"Already there exists in French journalism a system of Masonic understanding for giving counter- [p. 15] signs. All organs of the Press are tied by mutual professional secrets to the manner of the ancient oracles. Not one of the members will betray his knowledge of the secret, if the secret has not been ordered to be made public. No single publisher will have the courage to betray the secret entrusted to him, the reason being that not one of them is admitted into the literary world without bearing the marks of some shady act in his past life."
 Protocols, p. 44:
After covering Italy with blood, Sulla reappeared in as a simple citizen in Rome: no one durst touch a hair of his head.
Geneva Dialogues, p. 159. 
Remember at the time when Italy was streaming with blood, she did not touch a hair of Silla's head, and he was the man who made her blood pour out.
Protocols, p. 51.
Now I understand the figure of the god Vishnu; you have a hundred arms like the Indian idol, and each of your fingers touches a spring.
— Montesquieu,  Dialogues, p. 207
Our Government will resemble the Hindu god Vishnu. Each of our hundred hands will hold one spring of the social machinery of State.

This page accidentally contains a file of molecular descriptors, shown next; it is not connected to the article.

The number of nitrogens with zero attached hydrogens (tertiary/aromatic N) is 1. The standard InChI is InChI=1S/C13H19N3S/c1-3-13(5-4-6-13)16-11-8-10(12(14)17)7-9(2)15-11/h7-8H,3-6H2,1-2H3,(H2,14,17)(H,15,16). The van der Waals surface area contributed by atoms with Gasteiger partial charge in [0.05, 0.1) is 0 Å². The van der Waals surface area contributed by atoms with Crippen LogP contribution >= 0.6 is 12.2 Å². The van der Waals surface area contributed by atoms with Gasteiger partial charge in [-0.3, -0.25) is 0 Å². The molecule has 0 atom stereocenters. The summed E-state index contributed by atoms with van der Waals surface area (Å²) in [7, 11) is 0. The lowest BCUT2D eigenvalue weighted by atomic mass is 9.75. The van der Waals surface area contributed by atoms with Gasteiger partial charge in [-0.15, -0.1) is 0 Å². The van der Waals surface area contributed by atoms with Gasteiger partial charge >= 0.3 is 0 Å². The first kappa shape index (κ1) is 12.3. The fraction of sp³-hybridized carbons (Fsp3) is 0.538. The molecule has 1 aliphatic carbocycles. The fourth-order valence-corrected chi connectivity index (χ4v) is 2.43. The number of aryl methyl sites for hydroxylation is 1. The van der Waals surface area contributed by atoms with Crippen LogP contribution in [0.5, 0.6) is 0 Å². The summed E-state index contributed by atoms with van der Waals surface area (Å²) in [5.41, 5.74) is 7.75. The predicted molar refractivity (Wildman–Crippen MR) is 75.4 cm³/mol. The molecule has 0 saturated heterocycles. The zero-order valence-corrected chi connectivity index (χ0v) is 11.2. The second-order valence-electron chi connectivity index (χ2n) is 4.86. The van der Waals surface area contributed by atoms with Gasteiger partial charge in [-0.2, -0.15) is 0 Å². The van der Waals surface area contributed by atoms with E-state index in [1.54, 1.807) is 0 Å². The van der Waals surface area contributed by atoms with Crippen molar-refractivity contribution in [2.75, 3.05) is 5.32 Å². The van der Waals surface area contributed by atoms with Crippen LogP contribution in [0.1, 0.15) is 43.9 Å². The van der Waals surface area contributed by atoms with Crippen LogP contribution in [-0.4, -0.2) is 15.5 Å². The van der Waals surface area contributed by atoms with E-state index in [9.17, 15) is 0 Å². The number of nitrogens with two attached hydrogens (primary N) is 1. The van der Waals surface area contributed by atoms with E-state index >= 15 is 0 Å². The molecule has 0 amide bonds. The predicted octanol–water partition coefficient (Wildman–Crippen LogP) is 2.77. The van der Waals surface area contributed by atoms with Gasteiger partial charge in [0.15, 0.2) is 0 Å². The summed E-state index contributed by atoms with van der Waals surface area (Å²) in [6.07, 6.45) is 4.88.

— Protocols, p. 65
How are loans made? By the issue of bonds entailing on the   Government the obligation to pay interest proportionate to the capital it has been paid. Thus, if a loan is at 5%, the State, after 20 years, has paid out a sum equal to the borrowed capital. When 40 years have expired it has paid double, after 60 years triple: yet it remains debtor for the entire capital sum.
— Montesquieu,  Dialogues, p. 209
A loan is an issue of Government paper which entails an obligation to pay interest amounting to a percentage of the total sum of the borrowed money. If a loan is at 5%, then in 20 years the Government would have unnecessarily paid out a sum equal to that of the loan in order to cover   the percentage. In 40 years it will have paid twice; and in 60 thrice that amount, but the loan will still remain as an unpaid debt.
— Protocols, p. 77
What restrains those beasts of prey which they call men from attacking one another? Brute unrestrained Force in the first stages of social life, then the Law, that is still force regulated by forms. You have consulted all historical sources; every where might precedes right. Political Liberty is merely a relative idea....
What restrained the wild beasts of prey which we call men? What has ruled them up to now? In the first stages of social life they submitted to brute and blind forces, then to law, which in reality is the same force, only masked. From this I am led to deduct that by the law of nature right lies in might. Political freedom is not a fact but an idea.[p. 12]